A train accident near Hyderabad and a burnt-down building in Calcutta show up similar national tendencies. First, both use hasty and predictable speculations to avoid the question of accountability. Second, both indicate the extent to which Indians have given up entirely on official investigations into accidents of this kind. The findings of such inquiries, if they are ever made public, are either not taken to be reliable, or there is a collective indifference to the whole thing altogether. On both counts, irresponsibility and callousness — governmental as well as public — foster an unjust society and dangerous living conditions. Doing the rounds in both cases is the convenient idea of sabotage, a bogey invoked by different parties for different ends in the aftermath of most such accidents. It remains the best means of deflecting attention away from internal factors by giving a political twist to these incidents.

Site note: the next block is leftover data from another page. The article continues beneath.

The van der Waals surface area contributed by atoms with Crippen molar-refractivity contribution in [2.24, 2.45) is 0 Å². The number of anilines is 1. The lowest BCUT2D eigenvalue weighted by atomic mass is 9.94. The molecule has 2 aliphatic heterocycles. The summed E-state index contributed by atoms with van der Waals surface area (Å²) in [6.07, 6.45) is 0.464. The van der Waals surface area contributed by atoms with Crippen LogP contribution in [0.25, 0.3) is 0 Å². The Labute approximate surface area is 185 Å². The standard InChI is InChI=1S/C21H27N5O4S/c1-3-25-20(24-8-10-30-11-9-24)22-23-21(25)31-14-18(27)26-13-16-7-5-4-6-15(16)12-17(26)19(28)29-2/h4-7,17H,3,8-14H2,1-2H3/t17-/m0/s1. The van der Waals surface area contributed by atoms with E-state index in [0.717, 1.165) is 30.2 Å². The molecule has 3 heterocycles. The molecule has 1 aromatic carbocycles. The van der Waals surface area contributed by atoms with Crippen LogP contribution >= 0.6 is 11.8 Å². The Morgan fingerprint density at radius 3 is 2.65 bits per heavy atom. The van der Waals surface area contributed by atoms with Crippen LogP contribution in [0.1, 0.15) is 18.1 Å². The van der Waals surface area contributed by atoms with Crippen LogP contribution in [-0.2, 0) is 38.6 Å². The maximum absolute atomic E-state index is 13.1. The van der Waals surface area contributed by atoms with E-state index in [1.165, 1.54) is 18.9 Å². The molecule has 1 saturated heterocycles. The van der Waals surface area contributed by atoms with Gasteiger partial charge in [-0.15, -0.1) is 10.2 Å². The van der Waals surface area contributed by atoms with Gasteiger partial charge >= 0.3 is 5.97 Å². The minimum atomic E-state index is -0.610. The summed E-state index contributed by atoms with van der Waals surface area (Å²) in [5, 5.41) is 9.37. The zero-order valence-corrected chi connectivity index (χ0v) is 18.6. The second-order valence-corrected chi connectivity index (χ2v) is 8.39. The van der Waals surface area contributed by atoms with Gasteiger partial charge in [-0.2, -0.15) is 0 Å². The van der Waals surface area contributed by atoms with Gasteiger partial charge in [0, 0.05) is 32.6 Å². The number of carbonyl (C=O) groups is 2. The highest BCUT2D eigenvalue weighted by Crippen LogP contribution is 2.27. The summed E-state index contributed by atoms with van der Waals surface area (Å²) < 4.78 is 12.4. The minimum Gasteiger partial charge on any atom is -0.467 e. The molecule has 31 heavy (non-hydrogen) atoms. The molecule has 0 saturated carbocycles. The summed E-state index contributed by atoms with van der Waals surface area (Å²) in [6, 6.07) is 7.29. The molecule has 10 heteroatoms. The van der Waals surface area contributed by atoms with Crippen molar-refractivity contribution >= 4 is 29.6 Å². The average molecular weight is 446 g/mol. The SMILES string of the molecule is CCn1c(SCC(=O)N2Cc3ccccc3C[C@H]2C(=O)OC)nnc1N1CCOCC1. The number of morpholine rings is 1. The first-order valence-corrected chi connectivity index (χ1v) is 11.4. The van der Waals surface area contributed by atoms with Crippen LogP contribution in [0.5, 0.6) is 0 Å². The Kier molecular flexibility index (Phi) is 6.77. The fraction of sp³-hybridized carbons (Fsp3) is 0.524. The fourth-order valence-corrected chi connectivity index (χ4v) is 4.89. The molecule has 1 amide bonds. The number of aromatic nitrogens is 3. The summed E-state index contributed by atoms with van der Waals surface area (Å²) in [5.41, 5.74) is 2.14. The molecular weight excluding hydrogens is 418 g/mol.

In this context, it is unusually wise of the railways minister to withhold any conclusive statement about sabotage of the Hyderabad-Bangalore Express till the results of the investigation are known. This has not, of course, dissuaded others from speculating freely and without bothering about any conclusive evidence. The South Central Railways and the police are now fighting over conflicting interpretations. This makes a mockery of the inquiry itself, which becomes, in the process, the least important thing, to be forgotten quite readily by everybody concerned. In Calcutta, the police, the municipality and the fire-department are playing a similar game, each turning the sabotage theory to its own advantage, in order to avoid responsibility and to put the blame on the other bodies. In this case too, the proper inquiry has become an irrelevant issue, projected to a future that is distant enough to ensure public oblivion. All this comes together to form a picture of a pervasive and shocking jadedness to corruption that could even have massively fatal consequences. A state indifferent to the value of human life and a public without the fear of bodily harm are perhaps more frightening than the thought of sabotage.